CERN’s Large Hadron Collider To Restart This Weekend


According to an April 2nd statement from European technology agency CERN, their engineers have solved the short circuit in an electromagnet that had been delaying things, and the restart of the Large Hadron Collider (LHC) is anticipated over the coming weekend.

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The restart of the LHC, the giant particle accelerator built by CERN in Geneva, was initially scheduled for late March. The original time frame had to be reset after a short circuit in an electromagnet was found just days before the planned March 25th start up.

More on CERN’s Large Hadron Collider

LHC was launched back in 2008, and researchers have successfully used the 27-kilometer-long particle accelerator to smash protons together at just under the speed of light on numerous occasions. Following the collision, the particles break up into their smallest constituents, particles such as Hadrons and Bosons. The Higgs-Boson, a particle that was previously only known as a theoretical quantity, was proven to exist  before the LHC was shut down three years ago. Of note, the particles are recorded with huge sensors that have a similar function to light-detecting chips in a digital camera.

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One of the world’s most complex devices has been given a significant upgrade over the last two years. Following the restart, the Large Hadron Collider will have a potential energy of 13 Terraelectron-Volts (TeV). To date, it’s largest energy generation was 8 TeV.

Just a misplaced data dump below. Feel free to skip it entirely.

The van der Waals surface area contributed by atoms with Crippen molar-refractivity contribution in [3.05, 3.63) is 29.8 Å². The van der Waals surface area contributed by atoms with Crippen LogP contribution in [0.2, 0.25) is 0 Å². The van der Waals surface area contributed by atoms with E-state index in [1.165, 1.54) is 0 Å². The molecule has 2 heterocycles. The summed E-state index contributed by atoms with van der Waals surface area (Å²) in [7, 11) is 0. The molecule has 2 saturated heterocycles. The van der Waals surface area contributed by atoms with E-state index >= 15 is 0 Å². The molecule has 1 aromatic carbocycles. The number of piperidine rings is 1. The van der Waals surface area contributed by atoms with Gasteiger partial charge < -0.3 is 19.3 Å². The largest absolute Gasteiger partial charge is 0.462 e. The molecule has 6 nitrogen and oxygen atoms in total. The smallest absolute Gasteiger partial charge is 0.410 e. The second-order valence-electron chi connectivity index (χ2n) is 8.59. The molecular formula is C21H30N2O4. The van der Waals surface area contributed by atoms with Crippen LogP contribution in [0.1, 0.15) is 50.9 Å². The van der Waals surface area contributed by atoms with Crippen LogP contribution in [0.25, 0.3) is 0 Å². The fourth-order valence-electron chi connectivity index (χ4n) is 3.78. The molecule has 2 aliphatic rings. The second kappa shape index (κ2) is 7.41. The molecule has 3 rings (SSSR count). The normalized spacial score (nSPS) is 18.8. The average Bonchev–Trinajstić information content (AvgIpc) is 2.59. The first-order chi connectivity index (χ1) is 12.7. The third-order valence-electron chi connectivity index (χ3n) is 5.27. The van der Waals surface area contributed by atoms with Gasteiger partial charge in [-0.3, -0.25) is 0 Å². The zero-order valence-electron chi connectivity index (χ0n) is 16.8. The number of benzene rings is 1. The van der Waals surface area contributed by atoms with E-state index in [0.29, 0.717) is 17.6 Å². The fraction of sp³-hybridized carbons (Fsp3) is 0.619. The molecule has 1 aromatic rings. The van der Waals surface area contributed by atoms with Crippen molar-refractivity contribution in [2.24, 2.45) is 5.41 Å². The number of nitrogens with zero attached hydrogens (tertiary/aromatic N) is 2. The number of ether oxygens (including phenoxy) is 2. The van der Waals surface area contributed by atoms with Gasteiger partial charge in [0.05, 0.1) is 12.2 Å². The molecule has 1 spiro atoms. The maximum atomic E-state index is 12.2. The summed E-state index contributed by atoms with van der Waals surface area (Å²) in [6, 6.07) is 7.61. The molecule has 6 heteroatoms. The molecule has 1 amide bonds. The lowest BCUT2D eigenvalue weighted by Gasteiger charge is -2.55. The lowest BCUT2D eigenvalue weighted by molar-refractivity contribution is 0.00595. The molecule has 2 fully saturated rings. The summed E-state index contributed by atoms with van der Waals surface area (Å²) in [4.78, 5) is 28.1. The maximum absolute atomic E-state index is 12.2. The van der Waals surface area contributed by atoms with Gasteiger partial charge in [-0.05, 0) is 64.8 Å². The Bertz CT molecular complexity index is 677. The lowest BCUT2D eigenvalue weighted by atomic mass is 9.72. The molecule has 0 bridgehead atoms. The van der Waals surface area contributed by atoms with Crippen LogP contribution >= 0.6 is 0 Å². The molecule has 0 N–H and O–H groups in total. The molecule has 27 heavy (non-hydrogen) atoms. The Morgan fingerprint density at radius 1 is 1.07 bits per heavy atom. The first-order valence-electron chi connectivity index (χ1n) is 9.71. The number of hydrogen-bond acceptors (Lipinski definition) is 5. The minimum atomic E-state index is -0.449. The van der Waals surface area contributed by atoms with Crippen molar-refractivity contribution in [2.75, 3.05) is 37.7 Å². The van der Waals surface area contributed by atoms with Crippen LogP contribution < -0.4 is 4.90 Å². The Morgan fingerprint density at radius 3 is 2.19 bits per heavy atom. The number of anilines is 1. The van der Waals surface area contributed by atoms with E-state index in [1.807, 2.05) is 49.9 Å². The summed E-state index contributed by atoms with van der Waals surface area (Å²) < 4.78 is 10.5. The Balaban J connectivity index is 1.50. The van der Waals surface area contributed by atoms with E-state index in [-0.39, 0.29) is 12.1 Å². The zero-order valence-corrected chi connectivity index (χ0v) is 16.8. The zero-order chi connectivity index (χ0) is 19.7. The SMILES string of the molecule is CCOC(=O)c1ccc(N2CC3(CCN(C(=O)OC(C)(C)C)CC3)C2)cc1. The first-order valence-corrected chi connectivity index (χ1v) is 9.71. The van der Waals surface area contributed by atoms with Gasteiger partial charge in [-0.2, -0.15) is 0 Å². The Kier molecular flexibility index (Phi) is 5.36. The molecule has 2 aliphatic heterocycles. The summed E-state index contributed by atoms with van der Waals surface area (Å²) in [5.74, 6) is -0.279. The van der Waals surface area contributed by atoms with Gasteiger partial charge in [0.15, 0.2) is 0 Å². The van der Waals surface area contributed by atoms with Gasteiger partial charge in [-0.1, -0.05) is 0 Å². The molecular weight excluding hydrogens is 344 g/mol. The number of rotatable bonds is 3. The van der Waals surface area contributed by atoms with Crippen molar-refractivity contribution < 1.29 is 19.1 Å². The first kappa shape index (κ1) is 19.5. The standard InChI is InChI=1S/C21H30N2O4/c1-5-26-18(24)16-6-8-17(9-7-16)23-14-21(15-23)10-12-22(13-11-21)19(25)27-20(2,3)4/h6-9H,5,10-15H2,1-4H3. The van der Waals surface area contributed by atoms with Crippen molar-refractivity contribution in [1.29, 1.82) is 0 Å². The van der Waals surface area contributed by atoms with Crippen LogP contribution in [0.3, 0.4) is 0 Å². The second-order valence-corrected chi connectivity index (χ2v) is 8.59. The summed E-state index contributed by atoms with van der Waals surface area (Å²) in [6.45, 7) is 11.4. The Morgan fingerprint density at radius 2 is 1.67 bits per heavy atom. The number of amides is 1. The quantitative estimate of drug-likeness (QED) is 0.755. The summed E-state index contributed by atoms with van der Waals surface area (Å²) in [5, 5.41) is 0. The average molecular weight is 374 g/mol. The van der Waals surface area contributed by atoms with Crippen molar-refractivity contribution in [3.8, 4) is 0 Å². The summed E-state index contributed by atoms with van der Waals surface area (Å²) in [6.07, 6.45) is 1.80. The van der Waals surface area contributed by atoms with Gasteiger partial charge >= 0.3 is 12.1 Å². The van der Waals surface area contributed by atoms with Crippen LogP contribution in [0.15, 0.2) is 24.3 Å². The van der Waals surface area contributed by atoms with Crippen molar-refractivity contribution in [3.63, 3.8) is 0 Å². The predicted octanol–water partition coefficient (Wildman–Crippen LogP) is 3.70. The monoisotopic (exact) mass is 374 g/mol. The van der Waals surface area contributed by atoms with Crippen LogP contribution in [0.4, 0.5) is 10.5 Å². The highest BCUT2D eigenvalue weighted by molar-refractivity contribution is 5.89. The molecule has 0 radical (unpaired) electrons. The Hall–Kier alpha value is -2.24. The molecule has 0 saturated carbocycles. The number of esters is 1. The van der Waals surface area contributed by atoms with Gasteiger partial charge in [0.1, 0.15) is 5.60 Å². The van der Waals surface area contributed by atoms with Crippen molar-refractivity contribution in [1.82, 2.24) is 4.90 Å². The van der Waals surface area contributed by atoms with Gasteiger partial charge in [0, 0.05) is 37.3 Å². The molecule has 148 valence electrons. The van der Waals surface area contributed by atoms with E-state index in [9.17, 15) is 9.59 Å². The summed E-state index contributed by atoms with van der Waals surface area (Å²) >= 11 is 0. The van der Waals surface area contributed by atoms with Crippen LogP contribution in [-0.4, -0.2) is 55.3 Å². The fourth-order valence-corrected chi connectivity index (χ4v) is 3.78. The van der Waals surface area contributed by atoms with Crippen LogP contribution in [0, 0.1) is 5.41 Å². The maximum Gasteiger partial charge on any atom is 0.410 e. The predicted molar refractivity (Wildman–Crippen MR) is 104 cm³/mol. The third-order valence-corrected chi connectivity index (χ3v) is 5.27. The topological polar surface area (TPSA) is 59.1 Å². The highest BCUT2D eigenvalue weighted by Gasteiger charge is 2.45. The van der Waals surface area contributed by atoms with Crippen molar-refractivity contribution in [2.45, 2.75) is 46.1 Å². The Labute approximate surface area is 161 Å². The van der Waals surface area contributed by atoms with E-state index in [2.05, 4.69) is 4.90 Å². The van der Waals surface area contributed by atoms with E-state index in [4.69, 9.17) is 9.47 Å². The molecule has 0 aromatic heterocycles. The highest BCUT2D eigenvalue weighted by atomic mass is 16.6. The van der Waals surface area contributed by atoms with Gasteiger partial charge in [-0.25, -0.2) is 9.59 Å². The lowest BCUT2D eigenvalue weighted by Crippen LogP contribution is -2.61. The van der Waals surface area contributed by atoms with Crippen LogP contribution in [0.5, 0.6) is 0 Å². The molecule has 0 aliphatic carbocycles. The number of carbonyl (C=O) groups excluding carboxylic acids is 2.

The CERN engineers had initially planned to boost the system up to 14 TeV, but decided to scale down slightly to minimize the chance of technical defects and failures. “At 13 TeV, the facility will be much more reliable and stable,” notes Prof, Andrey Golutvin. The professor of particle physics is assigned to one of the four huge detectors on the device; the one dedicated to the study of asymmetry between matter and antimatter.

Particle physicists have said they hope these new higher energy levels will open the door to an even better understanding of our universe. “We are all very excited,” CERN director Rolf-Dieter Heuer commented at a gathering with the media on March 12.

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  1. The energy of 13 TeV that is expected in LHC experiment is no where near the energy of 12.25 billion TeV spilled at the primordial event that occurred at about 13.8 billion years ago. Watch out little chickens-The Sky is going to fall.

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